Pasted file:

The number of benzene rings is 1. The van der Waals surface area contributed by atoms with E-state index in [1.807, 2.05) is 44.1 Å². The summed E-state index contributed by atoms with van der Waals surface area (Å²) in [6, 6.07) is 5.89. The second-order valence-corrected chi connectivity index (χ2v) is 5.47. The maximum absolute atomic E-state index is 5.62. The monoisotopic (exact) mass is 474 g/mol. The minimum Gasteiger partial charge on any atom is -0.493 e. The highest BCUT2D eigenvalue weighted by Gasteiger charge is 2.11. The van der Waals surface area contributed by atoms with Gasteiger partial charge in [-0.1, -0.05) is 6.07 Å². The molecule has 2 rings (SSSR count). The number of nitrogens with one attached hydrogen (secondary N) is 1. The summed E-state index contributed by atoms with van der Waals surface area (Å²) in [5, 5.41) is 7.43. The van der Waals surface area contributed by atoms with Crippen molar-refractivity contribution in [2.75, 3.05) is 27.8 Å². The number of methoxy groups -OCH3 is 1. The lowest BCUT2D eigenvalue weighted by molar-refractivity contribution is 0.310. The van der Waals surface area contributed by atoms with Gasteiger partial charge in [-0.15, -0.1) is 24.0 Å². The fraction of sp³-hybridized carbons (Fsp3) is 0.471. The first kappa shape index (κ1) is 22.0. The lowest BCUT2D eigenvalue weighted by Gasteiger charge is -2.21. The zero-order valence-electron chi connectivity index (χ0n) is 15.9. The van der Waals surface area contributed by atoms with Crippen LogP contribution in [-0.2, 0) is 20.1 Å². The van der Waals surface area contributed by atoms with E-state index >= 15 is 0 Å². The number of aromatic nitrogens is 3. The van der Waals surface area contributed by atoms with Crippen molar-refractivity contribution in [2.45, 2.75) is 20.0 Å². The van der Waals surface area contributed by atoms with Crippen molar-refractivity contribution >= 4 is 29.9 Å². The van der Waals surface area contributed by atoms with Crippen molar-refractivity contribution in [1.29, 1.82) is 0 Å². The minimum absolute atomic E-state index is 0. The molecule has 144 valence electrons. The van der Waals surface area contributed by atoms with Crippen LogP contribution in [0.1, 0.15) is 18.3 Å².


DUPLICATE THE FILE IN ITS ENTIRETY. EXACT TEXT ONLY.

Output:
The number of benzene rings is 1. The van der Waals surface area contributed by atoms with E-state index in [1.807, 2.05) is 44.1 Å². The summed E-state index contributed by atoms with van der Waals surface area (Å²) in [6, 6.07) is 5.89. The second-order valence-corrected chi connectivity index (χ2v) is 5.47. The maximum absolute atomic E-state index is 5.62. The monoisotopic (exact) mass is 474 g/mol. The minimum Gasteiger partial charge on any atom is -0.493 e. The highest BCUT2D eigenvalue weighted by Gasteiger charge is 2.11. The van der Waals surface area contributed by atoms with Gasteiger partial charge in [-0.1, -0.05) is 6.07 Å². The molecule has 2 rings (SSSR count). The number of nitrogens with one attached hydrogen (secondary N) is 1. The summed E-state index contributed by atoms with van der Waals surface area (Å²) in [5, 5.41) is 7.43. The van der Waals surface area contributed by atoms with Crippen molar-refractivity contribution in [2.75, 3.05) is 27.8 Å². The number of methoxy groups -OCH3 is 1. The lowest BCUT2D eigenvalue weighted by molar-refractivity contribution is 0.310. The van der Waals surface area contributed by atoms with Gasteiger partial charge in [-0.15, -0.1) is 24.0 Å². The fraction of sp³-hybridized carbons (Fsp3) is 0.471. The first kappa shape index (κ1) is 22.0. The lowest BCUT2D eigenvalue weighted by Gasteiger charge is -2.21. The zero-order valence-electron chi connectivity index (χ0n) is 15.9. The van der Waals surface area contributed by atoms with Crippen LogP contribution in [-0.2, 0) is 20.1 Å². The van der Waals surface area contributed by atoms with E-state index >= 15 is 0 Å². The number of aromatic nitrogens is 3. The van der Waals surface area contributed by atoms with Crippen molar-refractivity contribution in [2.45, 2.75) is 20.0 Å². The van der Waals surface area contributed by atoms with Crippen molar-refractivity contribution >= 4 is 29.9 Å². The van der Waals surface area contributed by atoms with Crippen molar-refractivity contribution in [1.29, 1.82) is 0 Å². The minimum absolute atomic E-state index is 0. The molecule has 144 valence electrons. The van der Waals surface area contributed by atoms with Crippen LogP contribution in [0.1, 0.15) is 18.3 Å².